“As for you, always be sober, endure suffering, do the work of an evangelist, carry out your ministry fully “ (2 Timothy 4 v. 5 )
Wednesday of this week, 29 June, was the feast day of Ss Peter and Paul. While each is also celebrated individually in January, the Church had tended to highlight this joint celebration of the two great apostles.
That is because of the tradition that both were martyred in Rome during the persecution of the emperor Nero. Peter, a Galilean and thus ‘common’ person was executed by crucifixion, as you will recall from the death of Jesus, while Paul a Roman citizen, was beheaded with the sword.
The symbol of St Peter is thus a cross, but turned upside down since he declared that he was not worthy to die in the same manner as Jesus Christ. Thus for St Peter, his symbol is the inverted cross and crown while St Paul has the sword and crown.
That is the background today for you Terry Wilke as you come to be invested into the Order of St. Lazarus but we are all reminded that we wear the Cross on our mantles because our commitment is to Jesus who reveals God’s love for us and for the world through the cross. Our Order, as other military Orders, draws on the imagery of knighthood and it is St Paul who gives a spiritual meaning to the armour with which we are to be clothed. (Ephesians 6 v. 13ff)
There is something about St Peter which draws me to him in that he comes across as unsophisticated and vulnerable unlike his companion St Paul who while declaring his shortcomings is almost too ready to justify himself. Peter was formed by the long hours of being a fisherman and when Jesus called him he was generous in leaving all together with his brother Andrew, to follow Jesus.
He enthusiastically declared his commitment, in the upper room to die with Jesus and then some hours later denied knowing Jesus to a serving maid.
Yet, after the resurrection he becomes the leader of the Church and boldly preaches Jesus on the day of Pentecost. There is thus great wisdom in this tradition which sees Peter and Paul commemorated together when they could be such opposing figures in the early Church. Together they provide the foundation of the Church and thus of our Order. They present you Terry and all the members of the Order to examine our commitment both to Jesus and to the diversity they represent.
Look around and see if we represent the diversity of either our country or Province of the Western. Cape. Not only are we being challenged in making real our expressions of charity but how do we today embrace those who, for whatever reasons, are excluded from society in the way that the lepers were in or Lord’s day?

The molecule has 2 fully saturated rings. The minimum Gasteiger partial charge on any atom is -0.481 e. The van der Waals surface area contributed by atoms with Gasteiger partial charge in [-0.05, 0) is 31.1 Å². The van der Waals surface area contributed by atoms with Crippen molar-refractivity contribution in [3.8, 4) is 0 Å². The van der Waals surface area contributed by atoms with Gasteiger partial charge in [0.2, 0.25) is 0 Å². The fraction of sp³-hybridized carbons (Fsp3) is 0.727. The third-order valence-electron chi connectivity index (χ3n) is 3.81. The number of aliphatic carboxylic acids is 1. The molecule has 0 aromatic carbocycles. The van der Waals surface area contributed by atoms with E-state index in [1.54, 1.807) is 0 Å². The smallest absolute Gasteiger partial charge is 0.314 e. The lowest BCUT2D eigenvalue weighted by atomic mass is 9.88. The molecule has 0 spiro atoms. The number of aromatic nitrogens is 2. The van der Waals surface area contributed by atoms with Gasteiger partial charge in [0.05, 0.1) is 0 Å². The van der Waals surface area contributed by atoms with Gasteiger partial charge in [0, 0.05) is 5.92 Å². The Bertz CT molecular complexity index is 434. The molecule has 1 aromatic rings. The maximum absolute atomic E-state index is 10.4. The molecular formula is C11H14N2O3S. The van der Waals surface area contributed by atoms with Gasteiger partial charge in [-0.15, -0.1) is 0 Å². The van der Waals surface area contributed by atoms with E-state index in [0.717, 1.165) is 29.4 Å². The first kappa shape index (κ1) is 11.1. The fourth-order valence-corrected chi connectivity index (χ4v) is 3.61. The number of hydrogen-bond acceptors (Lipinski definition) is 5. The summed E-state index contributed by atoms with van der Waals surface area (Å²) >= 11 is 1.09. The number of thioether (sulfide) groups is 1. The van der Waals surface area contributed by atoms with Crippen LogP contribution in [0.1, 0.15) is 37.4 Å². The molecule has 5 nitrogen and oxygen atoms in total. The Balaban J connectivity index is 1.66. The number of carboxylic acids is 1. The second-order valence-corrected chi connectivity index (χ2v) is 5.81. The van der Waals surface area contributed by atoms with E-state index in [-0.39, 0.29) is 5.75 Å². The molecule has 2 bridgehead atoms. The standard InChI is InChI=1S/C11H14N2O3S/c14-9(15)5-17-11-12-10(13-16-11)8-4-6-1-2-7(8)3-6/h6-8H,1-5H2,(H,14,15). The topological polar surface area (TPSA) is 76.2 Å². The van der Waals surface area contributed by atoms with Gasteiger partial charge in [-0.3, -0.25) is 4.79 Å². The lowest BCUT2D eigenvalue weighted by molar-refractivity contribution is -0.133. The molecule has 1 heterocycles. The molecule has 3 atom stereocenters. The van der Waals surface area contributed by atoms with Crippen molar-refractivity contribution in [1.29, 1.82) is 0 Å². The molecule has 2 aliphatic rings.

Last Friday at the Vigil at St George’s cathedral for the victims of the Orlando massacre, a friend told me that a group of women, who had hoped to attend the Vigil, had their “shelter” raided under the bridge in Woodstock because they are a group of transgendered persons.
Who are the ones we exclude in our society today?
“As for you, always be sober, endure suffering, do the work of an evangelist, carry out your ministry fully “
I know that some members of our Order have over some years now, been looking at how we in the Western Cape may give expression to the inclusivity of the Gospel and the foundation of our Order.
Like the Saints, Peter and Paul, we must be prepared to move out of our comfort zones to where the Spirit leads us as St Peter found when the Spirit lead him to engage with the Gentile community and, breaking all taboos, share a meal with them
He gives an account of that life-changing event in Act as 11 vv. 1-18 so that even those who had opposed this reaching out beyond the Jewish community responded:
“Then God has given even to the Gentiles the repentance that leads to life“ (Acts 11 v.18)
The charism of our Order lies in reaching out to any who may be treated as lepers but we respond not just as individuals but also corporately, finding strength from one another. Looking around our world today we see a wounded and broken society both here at home and in our continent and the work of the Order of St Lazarus may change from its original expression but we are to follow where Christ leads even, as with Ss Peter and Paul, in losing our lives for the sake of the gospel.
Terry, may you and all the members of the Order follow Christ and through his grace be made worthy to wear the Cross that we too may receive the crown of life. Then, with St Paul, we too may say:
“I have fought the good fight, I have finished the race, I have kept the faith” (2 Tim. 4 v.7)
To God who gives us that grace be glory and honour and power, now and always. Amen.
The Reverend Canon R.Q. Smith, SChLJ